Collection location: Aiea, Honolulu, Hawaii, USA [Click for map]
21.4003° -157.8147° 364m
Two golf ball-sized, off-white mushrooms with hemispheric (between convex and ovate) caps and short, inflated, ginger jar-shaped stipes growing in vegetative litter along the north side of Aiea Loop Trail, just southwest of the junction with Kalauao Valley Trail.
Habitat: Mixed native and alien mid-elevation tropical montane forest.
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|I’d Call It That||3.0||0.00||0|
|Could Be||1.0||3.80||1||(christopher hodge)|
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I thank you very much for your effort in going back to check on the amanitas. An animal may have carried them off for food or “recreactional use.” (I have seen squirrels working very hard at collecting mouthfuls of the eastern N. American muscaria-like species, carrying the mouthfuls off to a cache and coming back for more.) So Mother Nature can be unaccommodating to mycologists. Don’t worry about it. Maybe you’ll see some more of this taxon.
A return yesterday to the site of this observation revealed that the mushrooms were gone—I suspect deliberately removed or destroyed by hikers.
I took a pic of the remnants of the stalks, and then dug them up. There was so little recovered of the small one that—in my unlettered opinion—it will probably be of little use. However, there may be some research value in the big remnant, pictured alongside a mm scale, all of which was below ground level. It is now stored in a “zip lock” bag at ambient temperature (~ 75° F); no dessication process has yet been started.
If, based on the fifth (and currently last) picture, you believe some use may be made of what was recovered, please advise.
interest can sometimes be as good or better than credentials. Credentials can lie in a drawer.
I have no credentials whatever in mycology, so I cannot contribute intelligently or helpfully to this discussion. I can only thank you for educating me via those links.
I can, however, follow instructions. I can also take fairly good hi-res pics and I wield a mean pocket knife.
I will consult the local park rules, and if none will be broken thereby, I will do a follow-up which will hopefully include harvesting a specimen.
I am fairly confident that this is not A. marmorata which has a smooth, marbled (brown and white) cap and a membranous volva around the stem base and arising from a subglobose bulb:
One of the taxa described from Hawaii is one of the “free living” species that are not mycorrhizal. Your mushroom is not this species either:
Of the species that have been reported, the most likely would be the yellow-cap variant of either A. muscaria or of the North American species that is similar to muscaria and may (or may not) need a name. The white volval “warts” on the cap and the yellowish tint of the barely exposed cap surface would be consistent with something like this:
(which is the yellow capped variant of the North American “muscaria”).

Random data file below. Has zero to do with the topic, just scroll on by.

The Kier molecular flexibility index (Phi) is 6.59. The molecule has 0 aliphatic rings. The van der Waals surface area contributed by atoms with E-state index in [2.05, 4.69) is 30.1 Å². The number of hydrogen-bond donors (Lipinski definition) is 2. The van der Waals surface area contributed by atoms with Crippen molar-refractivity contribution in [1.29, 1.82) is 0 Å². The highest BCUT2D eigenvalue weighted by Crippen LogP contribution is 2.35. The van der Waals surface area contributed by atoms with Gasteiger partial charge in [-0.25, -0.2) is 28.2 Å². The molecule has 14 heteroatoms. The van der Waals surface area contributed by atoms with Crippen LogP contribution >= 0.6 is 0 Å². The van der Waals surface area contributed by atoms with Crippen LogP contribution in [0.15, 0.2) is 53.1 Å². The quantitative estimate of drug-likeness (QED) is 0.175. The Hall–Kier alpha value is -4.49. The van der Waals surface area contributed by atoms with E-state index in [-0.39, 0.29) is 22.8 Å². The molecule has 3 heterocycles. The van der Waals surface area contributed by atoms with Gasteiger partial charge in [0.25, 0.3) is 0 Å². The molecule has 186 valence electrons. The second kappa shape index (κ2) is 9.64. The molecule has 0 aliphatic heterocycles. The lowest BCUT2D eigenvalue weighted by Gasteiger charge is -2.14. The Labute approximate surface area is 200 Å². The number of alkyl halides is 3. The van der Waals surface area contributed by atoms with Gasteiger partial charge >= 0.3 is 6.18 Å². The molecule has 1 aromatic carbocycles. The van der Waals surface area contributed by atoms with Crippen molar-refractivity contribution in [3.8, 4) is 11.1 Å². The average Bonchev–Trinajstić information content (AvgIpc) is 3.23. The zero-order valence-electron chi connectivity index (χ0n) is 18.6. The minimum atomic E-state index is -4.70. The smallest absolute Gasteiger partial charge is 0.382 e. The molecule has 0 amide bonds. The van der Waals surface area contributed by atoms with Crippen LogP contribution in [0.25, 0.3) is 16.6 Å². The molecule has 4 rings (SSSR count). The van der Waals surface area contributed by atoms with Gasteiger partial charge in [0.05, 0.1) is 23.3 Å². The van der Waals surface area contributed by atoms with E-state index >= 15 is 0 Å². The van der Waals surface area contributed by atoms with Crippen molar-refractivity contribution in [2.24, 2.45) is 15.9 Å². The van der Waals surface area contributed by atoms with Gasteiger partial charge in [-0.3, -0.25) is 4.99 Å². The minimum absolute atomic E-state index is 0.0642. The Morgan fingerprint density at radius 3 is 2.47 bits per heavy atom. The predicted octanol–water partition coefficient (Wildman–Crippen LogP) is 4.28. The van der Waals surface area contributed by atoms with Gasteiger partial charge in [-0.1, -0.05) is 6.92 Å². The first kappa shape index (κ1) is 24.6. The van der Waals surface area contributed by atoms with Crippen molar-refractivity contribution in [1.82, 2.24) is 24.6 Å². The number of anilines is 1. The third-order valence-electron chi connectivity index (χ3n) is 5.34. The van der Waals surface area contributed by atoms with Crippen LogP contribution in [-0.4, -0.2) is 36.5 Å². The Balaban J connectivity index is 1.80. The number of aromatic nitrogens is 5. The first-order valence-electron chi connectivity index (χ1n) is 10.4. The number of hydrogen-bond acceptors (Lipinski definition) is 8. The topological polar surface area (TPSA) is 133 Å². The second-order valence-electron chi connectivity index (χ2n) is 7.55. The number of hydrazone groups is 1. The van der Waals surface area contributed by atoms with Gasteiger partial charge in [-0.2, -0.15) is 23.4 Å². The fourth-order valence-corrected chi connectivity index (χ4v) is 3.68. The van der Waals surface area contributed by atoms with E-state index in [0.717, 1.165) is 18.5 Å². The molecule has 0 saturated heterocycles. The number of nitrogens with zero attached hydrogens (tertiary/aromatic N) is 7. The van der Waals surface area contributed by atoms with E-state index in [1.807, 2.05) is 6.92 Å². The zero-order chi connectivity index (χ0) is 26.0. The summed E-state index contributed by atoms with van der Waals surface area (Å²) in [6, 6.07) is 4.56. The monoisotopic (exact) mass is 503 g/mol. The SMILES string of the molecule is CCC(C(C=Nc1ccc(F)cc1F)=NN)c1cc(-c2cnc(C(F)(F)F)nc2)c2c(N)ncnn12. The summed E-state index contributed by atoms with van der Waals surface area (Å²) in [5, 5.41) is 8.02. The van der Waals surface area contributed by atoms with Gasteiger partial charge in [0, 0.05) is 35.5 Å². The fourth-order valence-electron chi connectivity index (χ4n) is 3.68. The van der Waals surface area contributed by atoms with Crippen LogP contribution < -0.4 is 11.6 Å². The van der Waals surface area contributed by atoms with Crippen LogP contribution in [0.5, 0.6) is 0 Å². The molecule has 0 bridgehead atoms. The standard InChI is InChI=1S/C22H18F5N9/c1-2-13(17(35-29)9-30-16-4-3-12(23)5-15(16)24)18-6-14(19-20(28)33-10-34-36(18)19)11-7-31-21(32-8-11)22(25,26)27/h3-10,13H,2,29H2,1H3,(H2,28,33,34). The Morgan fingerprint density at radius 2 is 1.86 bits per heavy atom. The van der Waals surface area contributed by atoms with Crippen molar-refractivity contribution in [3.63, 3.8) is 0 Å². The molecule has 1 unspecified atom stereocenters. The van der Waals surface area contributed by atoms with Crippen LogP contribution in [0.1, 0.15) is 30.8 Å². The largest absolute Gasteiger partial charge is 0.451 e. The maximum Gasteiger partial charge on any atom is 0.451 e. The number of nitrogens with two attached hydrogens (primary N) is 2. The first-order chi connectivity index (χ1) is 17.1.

The bulb of your mushroom is the problem in the latter case. The bulbs of muscarioid taxa are roughly globose. Your specimen seems to have a rounded top that is wider than the bulb below it. That is the bulb seems to narrow downward. If you have a different perception, please let me know. I think I may see reddish brown (or brownish red) staining on this bulb. This would be a “no go” for the idea that the material is muscarioid.
So, we need more info. If you find that one of the specimens has expanded so that the cap is rather open, then it would be good to not only take pictures of the standing mushrooms; but, if permitted, carefully extract the mushroom from the ground (digging UNDER the stem’s bulb) and, with a sharp knife slice the mushroom in half top-to-bottom. Then a photograph of a half of the mushroom (cut flesh side up) will be very interesting. It will show the bulb “in silhouette” and it will show if there is pigment in and/or under the skin of the cap.
At this point, you might as well cut the halves in half again to speed drying and put them in a vegetable dryer if you happen to have access to one. When the material is completely dry you could send it to me…. And the team here in Roosevelt, NJ, can put the critter through the taxonomic ringer.
But don’t do any illegal stuff that I may have suggested above due to my ignorance of the local park rules!
First off, thank you Dr. Tulloss.
In , Hemmes and Desjardin (pp 175-6, other pp as well) describe two species of Amanita in Hawaii, both poisonous.
One, A. muscaria does not appear to be a match for this observation: wrong size, wrong color, wrong range.
The other, A. marmorata (which the reference suggests was introduced, perhaps from Australia) could be. However, the individuals pictured in Hemmes do not have areolae on the caps; those in this observation do, prominently.
The “ginger-jar” shape I noted could actually be a volva at the base of the stem, similar to that described in Hemmes for A. Marmorata.
I shall attempt to relocate these specimens within the next couple of days to obtain additional pictures and measurements.
MO tells me that there’s no dried specimen. Is it possible to go back to the site and photograph the mushrooms after they have opened some more? Is it an area in which collecting is permitted? My guess is that this will be an introduced species (since all the amanitas reported from Hawaii, so far as I know, have been introduced with soil or plants.
Created: 2013-06-05 20:46:47 PDT (-0700)
Last modified: 2013-06-06 05:50:47 PDT (-0700)
Viewed: 102 times, last viewed: 2018-02-20 10:27:43 PST (-0800)